The Rape of The Lock: Lines 91-104 - Summary & Analysis

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Lines: 91-104. Oft, when the.....squeeze her hand?

      Summary: In these lines, Ariel tells Belinda that often people think young ladies to be going astray and deserting the path of virtue. But the truth is that the sylphs, to keep these young ladies on the right path try to counter one folly of theirs with another, leading them with safety through the many intricate paths of the world of pleasure and fashions.

      The sylphs manage to prevent lovers from taking undue liberties with them by getting for the new ones. A young lady would have certainly been conquered by the entertainment given to her by her lover had its effect not been neutralized by a ball given by another lover. A maiden would not have been able to resist the offers of Florio, had Damon not been there to press his own love suit. Thus, these flirts, with their ever changing frivolities, e.g. by diverting their affections constantly to new, and frivolous objects of desire, which these lovers offer them, transfer their attention from one lover to another. Fashionable youths wearing wigs and carrying swords, whose hilts are fastened with tassels of silk ribbons, compete with one another to win their hearts. One gallant displaces another, and the attraction of one lover's coach-and-six drives out another, and so it goes on. Thus, their hearts are like a moving toyshop. People, who mistake things and do not know the truth, ignorantly attribute all this to frivolity and inconstancy on the part of young ladies, but in fact, it is all the doing of sylphs, who thus manage to save young ladies from falling victims to the passion of lovers.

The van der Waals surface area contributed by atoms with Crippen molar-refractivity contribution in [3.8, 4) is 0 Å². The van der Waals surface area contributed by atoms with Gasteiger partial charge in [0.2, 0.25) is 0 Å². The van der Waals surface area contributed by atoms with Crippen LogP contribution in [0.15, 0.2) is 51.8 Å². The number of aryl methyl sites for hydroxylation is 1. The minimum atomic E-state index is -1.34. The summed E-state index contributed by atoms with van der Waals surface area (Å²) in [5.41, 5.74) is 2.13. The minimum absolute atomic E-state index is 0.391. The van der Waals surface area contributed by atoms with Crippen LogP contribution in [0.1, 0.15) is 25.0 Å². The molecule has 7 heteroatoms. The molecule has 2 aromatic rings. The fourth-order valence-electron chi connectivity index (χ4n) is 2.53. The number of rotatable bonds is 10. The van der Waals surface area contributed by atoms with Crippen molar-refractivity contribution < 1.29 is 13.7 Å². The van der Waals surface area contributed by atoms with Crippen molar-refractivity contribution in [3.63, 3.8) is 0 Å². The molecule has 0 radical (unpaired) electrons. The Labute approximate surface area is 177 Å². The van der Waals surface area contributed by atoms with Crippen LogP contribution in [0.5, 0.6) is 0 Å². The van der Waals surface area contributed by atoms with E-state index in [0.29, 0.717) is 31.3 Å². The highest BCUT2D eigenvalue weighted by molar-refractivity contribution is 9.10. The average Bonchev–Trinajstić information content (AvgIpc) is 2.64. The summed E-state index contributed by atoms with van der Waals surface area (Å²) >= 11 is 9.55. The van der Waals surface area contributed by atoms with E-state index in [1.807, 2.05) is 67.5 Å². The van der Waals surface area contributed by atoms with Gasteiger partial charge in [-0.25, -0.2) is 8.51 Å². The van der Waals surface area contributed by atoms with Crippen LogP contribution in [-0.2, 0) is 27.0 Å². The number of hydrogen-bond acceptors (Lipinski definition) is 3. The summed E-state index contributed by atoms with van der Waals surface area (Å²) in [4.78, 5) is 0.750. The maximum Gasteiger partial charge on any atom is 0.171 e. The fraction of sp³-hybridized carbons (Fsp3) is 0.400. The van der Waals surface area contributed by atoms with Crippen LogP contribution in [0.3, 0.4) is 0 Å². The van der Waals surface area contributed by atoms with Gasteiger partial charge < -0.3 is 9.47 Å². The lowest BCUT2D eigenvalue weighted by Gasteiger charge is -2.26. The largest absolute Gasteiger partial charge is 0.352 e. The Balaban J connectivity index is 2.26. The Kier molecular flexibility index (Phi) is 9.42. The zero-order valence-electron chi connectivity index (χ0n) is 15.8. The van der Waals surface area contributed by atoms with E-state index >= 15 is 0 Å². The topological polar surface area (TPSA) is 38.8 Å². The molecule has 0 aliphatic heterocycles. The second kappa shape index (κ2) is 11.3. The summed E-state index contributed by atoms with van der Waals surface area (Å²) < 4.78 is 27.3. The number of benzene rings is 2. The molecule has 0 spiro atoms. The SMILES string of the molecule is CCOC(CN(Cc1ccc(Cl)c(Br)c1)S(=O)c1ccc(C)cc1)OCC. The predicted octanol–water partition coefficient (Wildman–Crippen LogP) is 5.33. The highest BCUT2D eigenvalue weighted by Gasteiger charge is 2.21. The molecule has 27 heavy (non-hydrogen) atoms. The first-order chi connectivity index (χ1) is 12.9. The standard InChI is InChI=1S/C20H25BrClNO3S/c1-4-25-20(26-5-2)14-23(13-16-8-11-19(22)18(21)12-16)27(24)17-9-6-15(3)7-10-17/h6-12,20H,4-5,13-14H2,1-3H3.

Critical Analysis: Pope, by using this dream sequence has not only managed to introduce his machinery of the celestial creatures but has also managed to write a terrific satire on women in general. He ruthlessly brings out the follies and frivolities and the lack of morality of the fashionable women of his society. The entire description of the fragility of women, coming from Ariel is in a satirical vein and thoroughly entertaining. This salient feature has made Pope’s mock-epic truly enjoyable and very instructive, thus, fulfilling the most important function of this literary genre.

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